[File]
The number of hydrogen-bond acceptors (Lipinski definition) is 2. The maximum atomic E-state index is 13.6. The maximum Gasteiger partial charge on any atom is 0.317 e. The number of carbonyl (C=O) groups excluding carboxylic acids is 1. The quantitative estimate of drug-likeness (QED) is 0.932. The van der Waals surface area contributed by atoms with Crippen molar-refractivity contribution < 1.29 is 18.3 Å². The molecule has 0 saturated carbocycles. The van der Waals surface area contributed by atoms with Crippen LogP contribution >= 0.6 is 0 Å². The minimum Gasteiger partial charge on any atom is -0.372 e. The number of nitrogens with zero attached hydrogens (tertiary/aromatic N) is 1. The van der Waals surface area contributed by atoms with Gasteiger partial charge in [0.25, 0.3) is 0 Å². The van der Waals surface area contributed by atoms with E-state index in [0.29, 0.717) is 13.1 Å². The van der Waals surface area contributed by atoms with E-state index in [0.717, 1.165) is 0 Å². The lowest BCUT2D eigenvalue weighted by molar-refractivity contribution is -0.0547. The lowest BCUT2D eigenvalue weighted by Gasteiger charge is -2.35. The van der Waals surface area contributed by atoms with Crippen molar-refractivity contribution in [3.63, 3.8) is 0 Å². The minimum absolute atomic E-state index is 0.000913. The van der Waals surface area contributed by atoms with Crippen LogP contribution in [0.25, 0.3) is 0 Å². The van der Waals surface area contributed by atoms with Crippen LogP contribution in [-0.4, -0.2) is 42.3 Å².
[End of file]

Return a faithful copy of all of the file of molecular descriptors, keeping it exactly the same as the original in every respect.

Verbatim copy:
The number of hydrogen-bond acceptors (Lipinski definition) is 2. The maximum atomic E-state index is 13.6. The maximum Gasteiger partial charge on any atom is 0.317 e. The number of carbonyl (C=O) groups excluding carboxylic acids is 1. The quantitative estimate of drug-likeness (QED) is 0.932. The van der Waals surface area contributed by atoms with Crippen molar-refractivity contribution < 1.29 is 18.3 Å². The molecule has 0 saturated carbocycles. The van der Waals surface area contributed by atoms with Crippen LogP contribution >= 0.6 is 0 Å². The minimum Gasteiger partial charge on any atom is -0.372 e. The number of nitrogens with zero attached hydrogens (tertiary/aromatic N) is 1. The van der Waals surface area contributed by atoms with Gasteiger partial charge in [0.25, 0.3) is 0 Å². The van der Waals surface area contributed by atoms with E-state index in [0.29, 0.717) is 13.1 Å². The van der Waals surface area contributed by atoms with E-state index in [0.717, 1.165) is 0 Å². The lowest BCUT2D eigenvalue weighted by molar-refractivity contribution is -0.0547. The lowest BCUT2D eigenvalue weighted by Gasteiger charge is -2.35. The van der Waals surface area contributed by atoms with Crippen molar-refractivity contribution in [3.63, 3.8) is 0 Å². The minimum absolute atomic E-state index is 0.000913. The van der Waals surface area contributed by atoms with Crippen LogP contribution in [0.25, 0.3) is 0 Å². The van der Waals surface area contributed by atoms with Crippen LogP contribution in [-0.4, -0.2) is 42.3 Å².